Shakespeare, Our Contemporary
How does the greatest poet of the English language speak to our most pressing contemporary issues? A distinguished panel finds in Shakespeare some striking analogies to our expectations of Obama as a leader, the turmoil in the Middle East, and America's love of revenge.
Kenji Yoshino is the Chief Justice Earl Warren Professor of Constitutional Law at the NYU School of Law. Prior to moving to NYU, he was the inaugural Guido Calabresi Professor of Law and Deputy Dean of Intellectual Life at Yale Law School, where he taught from 1998 to 2008. He received his undergraduate degree from Harvard College, took a Rhodes Scholarship to Oxford University, and earned his law degree at Yale Law School. A specialist in constitutional law, antidiscrimination law, and law and literature, Yoshino has published in major academic journals such as the Columbia Law Review, the Stanford Law Review, and the Yale Law Journal. He has also written extensively in other popular venues, such as The Boston Globe, The Los Angeles Times, The New York Times, and The Washington Post. He has appeared on The O'Reilly Factor, Washington Journal, and The Tavis Smiley Show.
He is the author of Covering: The Hidden Assault on Our Civil Rights (2006) and A Thousand Times More Fair: What Shakespeare's Plays Teach Us About Justice (2011).
James Shapiro, Carol Gilligan and guest editor Kenji Yoshino--a professor of English, a psychologist, and a law professor, respectively, discuss how plays like Antony and Cleopatra, Macbeth and Titus Andronicus speak to our contemporary ideas of love, leadership and revenge.
Kenji Yoshino: So which Shakespeare play do you think most illuminates contemporary issue and our culture?
Carol Gilligan: My vote is Antony and Cleopatra. Here are two people who stand at the pinnacle of empires and so what does Antony say, “Let Rome in Tiber melt. Here is my place.” And at the end what does she say? “Take off my crown. Take off my robe. I'm no more but even a woman.” The sense of really transcending the whole world of empire and everything it represents—Rome, Egypt—as two humans and their love for one another. I think that’s such a profound message for the world today.
Kenji Yoshino: Is anyone doing that or is that purely aspirational at the level of ruler?
Carol Gilligan: It’s obviously a very shifting situation, but what’s going on in the Middle East right now is in a place where no one thought this could happen and suddenly there is a humanity that’s rising up in the middle of it. It’s saying let’s transcend this and be human beings who want freedom, who want love.
Jim Shapiro: I think about how, especially Antony, deals with the disappointment others have in him. This is kind of an Obama type problem. Philo and Demetrius come out at the beginning: "This dotage of our general o'erflows the measure." We need him to lead us in the way that he’s always led us by those Roman values or whatever party line it is, and he realizes he is not going to do that anymore and he has to deal with their disappointment in him and I think that’s really hard today. We live in a world in which we don’t want to disappoint our followers or our students or our political supporters and you also have to do that if you’re going to be true.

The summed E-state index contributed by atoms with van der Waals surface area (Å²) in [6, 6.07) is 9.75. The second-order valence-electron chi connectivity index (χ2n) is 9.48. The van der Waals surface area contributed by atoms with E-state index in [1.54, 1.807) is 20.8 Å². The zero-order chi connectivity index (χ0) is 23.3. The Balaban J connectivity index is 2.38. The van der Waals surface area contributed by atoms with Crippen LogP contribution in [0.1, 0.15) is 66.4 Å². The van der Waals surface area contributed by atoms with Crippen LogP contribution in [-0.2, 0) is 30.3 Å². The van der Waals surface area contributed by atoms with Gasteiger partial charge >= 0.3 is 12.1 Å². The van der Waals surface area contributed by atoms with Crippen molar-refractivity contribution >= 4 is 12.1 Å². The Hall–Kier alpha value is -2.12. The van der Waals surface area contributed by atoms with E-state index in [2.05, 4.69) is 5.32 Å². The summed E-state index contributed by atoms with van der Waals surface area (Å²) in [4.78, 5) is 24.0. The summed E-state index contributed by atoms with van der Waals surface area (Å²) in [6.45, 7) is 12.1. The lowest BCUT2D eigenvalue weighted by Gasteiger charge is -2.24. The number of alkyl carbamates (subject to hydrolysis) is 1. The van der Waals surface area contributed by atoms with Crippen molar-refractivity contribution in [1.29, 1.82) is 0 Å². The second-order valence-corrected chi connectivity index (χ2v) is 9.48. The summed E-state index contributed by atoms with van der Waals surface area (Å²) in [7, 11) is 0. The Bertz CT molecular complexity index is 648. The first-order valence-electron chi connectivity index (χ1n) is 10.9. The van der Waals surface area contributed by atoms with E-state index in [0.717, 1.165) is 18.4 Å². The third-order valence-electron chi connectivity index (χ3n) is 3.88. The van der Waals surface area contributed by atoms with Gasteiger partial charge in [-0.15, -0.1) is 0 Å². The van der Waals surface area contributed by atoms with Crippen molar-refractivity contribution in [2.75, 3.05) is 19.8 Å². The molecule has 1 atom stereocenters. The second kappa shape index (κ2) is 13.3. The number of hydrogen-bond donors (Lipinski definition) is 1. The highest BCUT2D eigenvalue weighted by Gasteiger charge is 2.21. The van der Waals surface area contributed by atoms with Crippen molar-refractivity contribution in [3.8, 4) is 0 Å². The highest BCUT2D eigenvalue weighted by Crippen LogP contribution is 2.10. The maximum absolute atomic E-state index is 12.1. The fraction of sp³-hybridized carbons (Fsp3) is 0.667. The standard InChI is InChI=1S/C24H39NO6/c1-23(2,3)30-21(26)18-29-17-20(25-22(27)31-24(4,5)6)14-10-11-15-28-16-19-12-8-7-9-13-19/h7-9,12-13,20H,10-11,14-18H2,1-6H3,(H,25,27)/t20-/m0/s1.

Carol Gilligan: Well he tragedies are bracketed by two—by Romeo and Juliet, which ends tragically and Antony and Cleopatra which transcends and you see that tragedies they’re all men, Hamlet, Othello, Leer, Macbeth who are basically good men, sensitive men, who get caught up in the demands of the world on them and you see what happens, so I think that then to come to Antony I think it’s so current. It's so contemporary
Kenji Yoshino: For me it’s actually Titus that explains so much about our world. I feel like Titus is about what happens when the revenge cycles spin out of control. Revenge tragedies represent something that happens when the state is very weak and so the Elizabethans had a very weak state where there wasn’t a standing army. There wasn’t an effective police force and so when something happened that was horrible like someone kills a member of your family, you had to choose whether to rely on a very weak state that was basically going to do nothing or to take justice into your own hands. It strikes me that we’re at the international level where the Elizabethans were at the national level because we’re stepping onto an international theater in the way that you described and there isn’t a centralized authority that’s going to step in and quash the revenge cycle. So if terrorists fly planes into our buildings what are we going to do, go hat in hand to the UN? No, we’re not going to do that. We’re going to engage in vigilante justice, right, but we all know how those stories end.
Jim Shapiro: That’s the key thing. We love revenge. I mean Americans love revenge because it feels natural and right and especially when Gerard says "It’s mimetic." But it’s also always belated and inadequate and that’s what people who want revenge, whether it’s for the Twin Towers or anything else never quite get. You can never, ever compensate for the loss, but that’s forgotten in the deep satisfaction we all feel when people in Shakespeare’s plays take revenge.
Carol Gilligan: But don’t you think it’s because you want to act and in fact, the thing about loss is you’re so helpless?
Jim Shapiro: So Hamlet has to act and he finally acts and we’re happy he does. Maybe he is not happy he does. He does act. He does take revenge, but it’s as unsatisfying as any revenge ever taken.
Kenji Yoshino: So we've just finished talking about Shakespeare, our contemporary and lessons that some of the plays can teach us about both love and revenge in contemporary cscooteny. Thanks to both of the panelists for your insights. To see more of this Shakespeare series please visit BigThink at www.bigthink.com.
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